An intense anxiety or panic attack may feel surreal. Your loved one may be having an out of body experience. They may lose their sense of the present. Being trapped in irrational fear can make them forget where they are.
You can contain a panic attack using various grounding techniques. These techniques bring the person’s focus back to the present moments. It helps to make them aware of their surroundings and calm down.
Making them touch a physical item such as a chair or wall might trigger them back to reality.
Do Not Enable
What not to do when someone is having a panic attack? Do not help them avoid the situation. When your loved one is in distress, your first instinct is to fix the situation. Eliminating the cause for concern might do them more harm than good. Continually avoiding facing challenging situations may worsen their anxiety.
Enabling behavior does not allow your loved one to overcome their fears. Do not limit their world by eliminating painful situations. Instead, help them deal with their fears directly.
Do Not Force Them to Confront Their Fears
Although you should not enable avoidance of difficult situations, you should not force someone to do something they are afraid of. Trying to push them to deal with anxiety when they are not ready will damage your relationship.
In the heat of the moment, focus on calming them down instead of trying to solve the cause of anxiety.
Talk about the Attack After They Have Calmed Down
Anxiety and panic attacks do not last long. Some last for only 5 minutes, others for 30 minutes. The good news is that they eventually pass. When your loved one has calmed down, it is time to find a long-lasting solution to their attacks.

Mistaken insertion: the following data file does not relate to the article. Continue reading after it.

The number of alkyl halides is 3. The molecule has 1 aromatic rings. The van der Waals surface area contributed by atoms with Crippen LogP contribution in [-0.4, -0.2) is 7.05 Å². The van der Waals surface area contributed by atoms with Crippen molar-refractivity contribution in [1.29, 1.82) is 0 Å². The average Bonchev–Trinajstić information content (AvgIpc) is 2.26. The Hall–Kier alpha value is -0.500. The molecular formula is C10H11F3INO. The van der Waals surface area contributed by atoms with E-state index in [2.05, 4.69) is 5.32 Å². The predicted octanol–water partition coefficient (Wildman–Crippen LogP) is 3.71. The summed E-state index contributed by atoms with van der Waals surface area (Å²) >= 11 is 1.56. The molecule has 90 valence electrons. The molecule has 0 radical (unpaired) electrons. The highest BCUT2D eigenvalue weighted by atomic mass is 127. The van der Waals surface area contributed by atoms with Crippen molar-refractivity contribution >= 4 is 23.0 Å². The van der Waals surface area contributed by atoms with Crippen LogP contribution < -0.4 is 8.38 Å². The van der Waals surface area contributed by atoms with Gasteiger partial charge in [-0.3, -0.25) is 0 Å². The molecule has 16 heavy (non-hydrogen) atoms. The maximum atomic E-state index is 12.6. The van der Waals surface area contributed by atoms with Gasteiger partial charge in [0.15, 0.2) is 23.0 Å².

Be compassionate and non-judgmental in your inquiry. Tell them that you are concerned for their well-being. Ask them how long they have experienced anxiety and panic attacks. Find out whether they have identified their triggers.
Talking calmly can help you know what not to do when someone is having a panic attack. Ask your loved ones what works for them. They may have some calming techniques they prefer over others. They might give you insight into how to help them when they are in distress.
Encourage Them to Seek Professional Help
If the anxiety and panic attacks have a big impact on the quality of your loved one’s life, they should seek help. A licensed therapist can help them deal with anxiety and manage it.
Several treatment options work:
- Exposure therapy – allows them to face the cause of anxiety in a controlled environment
- Cognitive-behavioral therapy – enables them to manage their reactions to triggers
- Family therapy – helps you work together to address and manage panic attacks
You should gently encourage your loved one to consult a mental health provider. If they are hesitant, do not force them. Bring it up when they are least likely to reject the idea. Remind them that just one appointment is enough; they do not have to commit to an entire treatment period.
Take Care of Yourself Too
Knowing how to help someone with anxiety and being there for them at all times can be draining. You can get mentally and emotionally affected each time you witness an anxiety or panic attack.
It is important to look after your own needs too. Taking care of yourself ensures you have the energy, time, and space to help a loved one.
Below are some self-care tips when dealing with someone who has anxiety or panic attacks:
- Do not shoulder more responsibility than you can handle – it is important to have limits and know how much you can do without exhausting yourself.
- Ask for help – it is okay to rely on others to help a loved one, especially if you are feeling tired.
- Express your concerns – talking to others about your fears can help you cope with the stress of taking care of someone.
- Seek therapy – couples or family therapy is useful in helping you deal with the reality of anxiety and panic attacks.
The Bottom Line
Watching someone you care for suffering through an anxiety or panic attack can be distressing. You might feel helpless, but there is plenty you can do to ease their discomfort. Validate their emotions, ask what you can do to help, and help them get help.
Know that online therapy can help alleviate the intensity of anxiety and panic attacks. Encourage your loved one to get help from a licensed counselor.